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Campaign stresses lifesaving benefits of hands-only CPR

As National CPR Awareness Week (June 2-8) wraps up, the American Heart Association and WellPoint Foundation dropped a new beat on their ongoing Hands-Only CPR national awareness campaign and mobile tour with the help of the world-renowned music mixologist, DJ Earworm.

Hands-Only CPR has just two simple steps – if you see a teen or adult suddenly collapse, call 9-1-1; and push hard and fast in the center of the chest to the beat of the classic Bee Gees’ song “Stayin’ Alive.”

In an effort to spread the lifesaving message to a younger generation, the organizations collaborated with DJ Earworm to create a mash-up of other well-known songs that have the right rate to guide compressions for Hands-Only CPR, and coincidentally, have a life-saving message.

Cardiac arrest is a leading cause of death, with more than 420,000 out-of-hospital cases occurring every year in the United States. When a teen or adult has a cardiac arrest, survival depends on immediately receiving CPR from someone nearby. Survival rates drop as much as 10 percent for every minute that goes by without intervention.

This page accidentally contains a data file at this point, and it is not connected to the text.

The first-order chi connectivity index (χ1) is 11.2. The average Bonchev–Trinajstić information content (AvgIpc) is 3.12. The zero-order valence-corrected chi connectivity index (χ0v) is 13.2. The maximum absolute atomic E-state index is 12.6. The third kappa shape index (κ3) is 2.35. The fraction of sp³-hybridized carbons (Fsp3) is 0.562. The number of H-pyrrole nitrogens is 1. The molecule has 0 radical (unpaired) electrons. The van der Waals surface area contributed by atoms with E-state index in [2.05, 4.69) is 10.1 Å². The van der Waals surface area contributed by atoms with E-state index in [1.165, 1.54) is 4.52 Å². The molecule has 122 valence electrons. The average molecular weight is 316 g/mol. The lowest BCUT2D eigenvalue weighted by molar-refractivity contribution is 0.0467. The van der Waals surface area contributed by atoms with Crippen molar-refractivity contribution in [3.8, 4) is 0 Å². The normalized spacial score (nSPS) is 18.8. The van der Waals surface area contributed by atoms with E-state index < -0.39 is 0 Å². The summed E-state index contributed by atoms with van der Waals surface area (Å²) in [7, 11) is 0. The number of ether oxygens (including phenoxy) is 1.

The Bees Gees’ hit song “Stayin’ Alive” and the songs in Earworm’s new “Hands-Only CPR Mash-Up” have rates of at least 100 beats per minute, the same rate recommended for performing Hands-Only CPR.

In fact, Hands-Only CPR has been shown to be equally as effective as CPR with breaths, and people are more likely to feel comfortable performing it. A December 2012 study published in the American Heart Association’s journal, “Circulation” found that Hands-Only CPR performed by bystanders keeps more people alive with good brain function after experiencing a cardiac arrest. According to the American Heart Association, people feel more confident performing Hands-Only CPR and are more likely to remember the correct rhythm when trained to the beat of a familiar song.

With the support of the WellPoint Foundation, the American Heart Association launched a three-year national campaign in June 2012 to raise awareness of Hands-Only CPR as a lifesaving method and to increase the likelihood of people performing CPR in an emergency.

The interactive Hands-Only CPR mobile tour has trained more than 16,000 people. As part of the third year of the national Hands-Only CPR campaign, the American Heart Association debuted the new “Hands-Only CPR Mash-up” along with digital promotions and a one-minute Hands-Only CPR demo video to train Americans in the life-saving technique.

To learn more about the Hands-Only CPR campaign and get ready to save a life, visit www.heart.org/handsonlycpr or facebook.com/AHACPR.

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